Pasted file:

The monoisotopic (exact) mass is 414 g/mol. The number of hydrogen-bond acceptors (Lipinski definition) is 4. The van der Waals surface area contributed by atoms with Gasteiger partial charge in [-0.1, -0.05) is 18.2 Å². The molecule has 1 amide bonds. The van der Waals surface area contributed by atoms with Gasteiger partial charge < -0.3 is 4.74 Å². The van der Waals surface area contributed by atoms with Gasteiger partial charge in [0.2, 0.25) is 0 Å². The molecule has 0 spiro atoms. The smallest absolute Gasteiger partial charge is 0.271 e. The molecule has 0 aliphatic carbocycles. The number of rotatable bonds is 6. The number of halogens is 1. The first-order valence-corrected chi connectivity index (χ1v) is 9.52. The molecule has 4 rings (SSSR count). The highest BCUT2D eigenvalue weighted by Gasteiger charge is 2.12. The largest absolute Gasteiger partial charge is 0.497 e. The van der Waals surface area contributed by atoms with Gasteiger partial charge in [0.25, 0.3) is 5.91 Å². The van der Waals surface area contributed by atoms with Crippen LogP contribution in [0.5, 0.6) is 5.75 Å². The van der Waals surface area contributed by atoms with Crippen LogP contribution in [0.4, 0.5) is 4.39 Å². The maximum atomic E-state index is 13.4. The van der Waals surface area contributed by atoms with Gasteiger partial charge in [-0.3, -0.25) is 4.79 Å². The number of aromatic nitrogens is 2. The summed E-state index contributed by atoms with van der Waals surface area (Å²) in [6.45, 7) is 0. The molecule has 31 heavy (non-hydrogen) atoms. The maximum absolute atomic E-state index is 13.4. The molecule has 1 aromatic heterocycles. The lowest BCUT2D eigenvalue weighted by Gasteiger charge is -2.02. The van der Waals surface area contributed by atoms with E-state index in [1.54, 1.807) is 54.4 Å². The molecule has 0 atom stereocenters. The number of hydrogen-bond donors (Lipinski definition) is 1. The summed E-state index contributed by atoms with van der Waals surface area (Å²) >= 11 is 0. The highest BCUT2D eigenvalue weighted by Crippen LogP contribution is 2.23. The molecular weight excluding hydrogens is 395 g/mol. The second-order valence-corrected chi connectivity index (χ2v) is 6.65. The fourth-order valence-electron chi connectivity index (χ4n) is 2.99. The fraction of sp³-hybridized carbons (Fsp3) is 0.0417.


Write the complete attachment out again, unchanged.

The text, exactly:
The monoisotopic (exact) mass is 414 g/mol. The number of hydrogen-bond acceptors (Lipinski definition) is 4. The van der Waals surface area contributed by atoms with Gasteiger partial charge in [-0.1, -0.05) is 18.2 Å². The molecule has 1 amide bonds. The van der Waals surface area contributed by atoms with Gasteiger partial charge < -0.3 is 4.74 Å². The van der Waals surface area contributed by atoms with Gasteiger partial charge in [0.2, 0.25) is 0 Å². The molecule has 0 spiro atoms. The smallest absolute Gasteiger partial charge is 0.271 e. The molecule has 0 aliphatic carbocycles. The number of rotatable bonds is 6. The number of halogens is 1. The first-order valence-corrected chi connectivity index (χ1v) is 9.52. The molecule has 4 rings (SSSR count). The highest BCUT2D eigenvalue weighted by Gasteiger charge is 2.12. The largest absolute Gasteiger partial charge is 0.497 e. The van der Waals surface area contributed by atoms with Gasteiger partial charge in [0.25, 0.3) is 5.91 Å². The van der Waals surface area contributed by atoms with Crippen LogP contribution in [0.5, 0.6) is 5.75 Å². The van der Waals surface area contributed by atoms with Crippen LogP contribution in [0.4, 0.5) is 4.39 Å². The maximum atomic E-state index is 13.4. The van der Waals surface area contributed by atoms with Gasteiger partial charge in [-0.3, -0.25) is 4.79 Å². The number of aromatic nitrogens is 2. The summed E-state index contributed by atoms with van der Waals surface area (Å²) in [6.45, 7) is 0. The molecule has 31 heavy (non-hydrogen) atoms. The maximum absolute atomic E-state index is 13.4. The molecule has 1 aromatic heterocycles. The lowest BCUT2D eigenvalue weighted by Gasteiger charge is -2.02. The van der Waals surface area contributed by atoms with E-state index in [1.54, 1.807) is 54.4 Å². The molecule has 0 atom stereocenters. The number of hydrogen-bond donors (Lipinski definition) is 1. The summed E-state index contributed by atoms with van der Waals surface area (Å²) >= 11 is 0. The highest BCUT2D eigenvalue weighted by Crippen LogP contribution is 2.23. The molecular weight excluding hydrogens is 395 g/mol. The second-order valence-corrected chi connectivity index (χ2v) is 6.65. The fourth-order valence-electron chi connectivity index (χ4n) is 2.99. The fraction of sp³-hybridized carbons (Fsp3) is 0.0417.